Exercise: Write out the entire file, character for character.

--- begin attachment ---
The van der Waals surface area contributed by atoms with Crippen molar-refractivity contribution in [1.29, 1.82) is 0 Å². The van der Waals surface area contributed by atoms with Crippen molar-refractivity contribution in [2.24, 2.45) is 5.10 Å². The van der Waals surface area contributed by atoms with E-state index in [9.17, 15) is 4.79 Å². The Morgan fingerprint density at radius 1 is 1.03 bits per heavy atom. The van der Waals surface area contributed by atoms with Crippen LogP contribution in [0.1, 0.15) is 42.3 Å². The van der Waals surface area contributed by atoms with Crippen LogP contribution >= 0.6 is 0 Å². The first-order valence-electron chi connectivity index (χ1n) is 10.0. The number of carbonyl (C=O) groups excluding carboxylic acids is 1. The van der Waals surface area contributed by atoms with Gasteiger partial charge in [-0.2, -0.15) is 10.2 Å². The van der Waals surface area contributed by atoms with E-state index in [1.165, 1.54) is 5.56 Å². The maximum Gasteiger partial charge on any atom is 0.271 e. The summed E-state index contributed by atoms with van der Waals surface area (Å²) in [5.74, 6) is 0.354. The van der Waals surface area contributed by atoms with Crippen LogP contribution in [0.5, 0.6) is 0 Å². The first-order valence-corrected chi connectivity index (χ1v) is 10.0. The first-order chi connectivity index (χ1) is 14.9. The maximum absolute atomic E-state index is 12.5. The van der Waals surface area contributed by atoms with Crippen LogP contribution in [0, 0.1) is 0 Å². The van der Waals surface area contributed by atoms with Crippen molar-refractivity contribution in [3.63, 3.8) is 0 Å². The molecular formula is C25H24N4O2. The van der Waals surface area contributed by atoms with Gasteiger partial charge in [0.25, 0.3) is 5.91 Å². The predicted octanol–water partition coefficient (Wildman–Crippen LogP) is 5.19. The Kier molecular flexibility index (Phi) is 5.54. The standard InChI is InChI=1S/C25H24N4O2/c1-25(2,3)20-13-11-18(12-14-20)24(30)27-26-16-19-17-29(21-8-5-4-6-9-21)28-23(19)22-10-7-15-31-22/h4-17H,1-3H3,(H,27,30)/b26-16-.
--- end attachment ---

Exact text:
The van der Waals surface area contributed by atoms with Crippen molar-refractivity contribution in [1.29, 1.82) is 0 Å². The van der Waals surface area contributed by atoms with Crippen molar-refractivity contribution in [2.24, 2.45) is 5.10 Å². The van der Waals surface area contributed by atoms with E-state index in [9.17, 15) is 4.79 Å². The Morgan fingerprint density at radius 1 is 1.03 bits per heavy atom. The van der Waals surface area contributed by atoms with Crippen LogP contribution in [0.1, 0.15) is 42.3 Å². The van der Waals surface area contributed by atoms with Crippen LogP contribution >= 0.6 is 0 Å². The first-order valence-electron chi connectivity index (χ1n) is 10.0. The number of carbonyl (C=O) groups excluding carboxylic acids is 1. The van der Waals surface area contributed by atoms with Gasteiger partial charge in [-0.2, -0.15) is 10.2 Å². The van der Waals surface area contributed by atoms with E-state index in [1.165, 1.54) is 5.56 Å². The maximum Gasteiger partial charge on any atom is 0.271 e. The summed E-state index contributed by atoms with van der Waals surface area (Å²) in [5.74, 6) is 0.354. The van der Waals surface area contributed by atoms with Crippen LogP contribution in [0.5, 0.6) is 0 Å². The first-order valence-corrected chi connectivity index (χ1v) is 10.0. The first-order chi connectivity index (χ1) is 14.9. The maximum absolute atomic E-state index is 12.5. The van der Waals surface area contributed by atoms with Crippen LogP contribution in [0, 0.1) is 0 Å². The van der Waals surface area contributed by atoms with Crippen molar-refractivity contribution in [3.63, 3.8) is 0 Å². The molecular formula is C25H24N4O2. The van der Waals surface area contributed by atoms with Gasteiger partial charge in [0.25, 0.3) is 5.91 Å². The predicted octanol–water partition coefficient (Wildman–Crippen LogP) is 5.19. The Kier molecular flexibility index (Phi) is 5.54. The standard InChI is InChI=1S/C25H24N4O2/c1-25(2,3)20-13-11-18(12-14-20)24(30)27-26-16-19-17-29(21-8-5-4-6-9-21)28-23(19)22-10-7-15-31-22/h4-17H,1-3H3,(H,27,30)/b26-16-.